Ford Raises Prices and Eliminates Most Rebates in a One-Two Punch

At the same time, the Blue Oval doubled its incentive for out-of-stock vehicles to $1,000.

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Ford Raises Prices and Eliminates Most Rebates in a One-Two Punch © Ford Raises Prices and Eliminates Most Rebates in a One-Two Punch

First discovered by CarsDirect, Ford sent letters to its dealer network this week outlining a few big changes, and two are less than desirable for customers: price hikes for 11 models and the elimination of almost every rebate on its 2021 lineup. However, those looking for many out-of-stock models will benefit from a $1,000 "Retail Order Bonus Cash Certificate" through July 6. (Sorry, Bronco and Mach-E buyers; those two hot tickets aren’t included.)

Overall, the price increases aren’t terrible, ranging from $250 for an Explorer, Ranger, Transit, or Super Duty truck; $500 for an Edge; and $680 for a Mach 1 Mustang. Keep in mind, though, that some vehicles had already seen a price increase earlier this year. For instance, the 2021 Edge price rose by $1,000 on April 1.

As CarsDirect reported, Ford says in the letter about rebates that "Retail Customer Cash, Retail Bonus Cash, FMCC Bonus Cash, Select Inventory (SIP) Cash, all Series/Trim/Package incentive level variations, and the myriad of APR offerings on most 21MY vehicles lines will be eliminated" to make way for a "more consistent, simplified incentive structure." On the incentive front, the $1,000 bonus for out-of-stock vehicles is double what it has been in the past. With a chip shortage and low inventory challenges, Ford is upping the ante to keep customers happy while they wait.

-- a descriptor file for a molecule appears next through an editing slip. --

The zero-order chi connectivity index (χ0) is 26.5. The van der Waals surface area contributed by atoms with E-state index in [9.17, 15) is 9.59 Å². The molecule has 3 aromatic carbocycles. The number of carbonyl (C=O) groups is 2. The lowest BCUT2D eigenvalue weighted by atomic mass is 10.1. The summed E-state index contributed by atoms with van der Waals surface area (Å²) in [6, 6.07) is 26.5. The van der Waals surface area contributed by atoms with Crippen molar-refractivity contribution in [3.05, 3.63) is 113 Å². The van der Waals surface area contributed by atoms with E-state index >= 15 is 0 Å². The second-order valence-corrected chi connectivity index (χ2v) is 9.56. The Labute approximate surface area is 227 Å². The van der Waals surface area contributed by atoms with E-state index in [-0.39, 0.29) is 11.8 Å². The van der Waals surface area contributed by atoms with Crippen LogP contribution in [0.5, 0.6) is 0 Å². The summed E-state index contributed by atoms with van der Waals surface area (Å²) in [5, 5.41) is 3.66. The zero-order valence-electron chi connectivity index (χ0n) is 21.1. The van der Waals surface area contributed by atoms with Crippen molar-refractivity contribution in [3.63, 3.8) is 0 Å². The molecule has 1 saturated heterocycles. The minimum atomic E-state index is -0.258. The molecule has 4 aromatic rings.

The bottom line is to read the fine print on the total sales number when buying a Ford right now. A positive takeaway is that the structure will be simplified, making it easier to know exactly what you’re paying. On the other hand, if you have purchased a Ford in the past and you’re accustomed to chewing down the price based on rebates and inventory bonus cash, you’ll want to adjust your expectations.

A decade ago, retailer JC Penney hired a new CEO and subsequently eliminated its popular coupons in favor of “everyday low prices.” This strategy proved to be disastrous for the company, as they discovered that instead of making things simpler, buyers didn’t feel the same satisfaction as they did using a discount coupon. Sales fell quickly. Time will tell if Ford buyers feel the same way about the new pricing structure, but the way vehicles are selling right now, it's not likely to stop them. 

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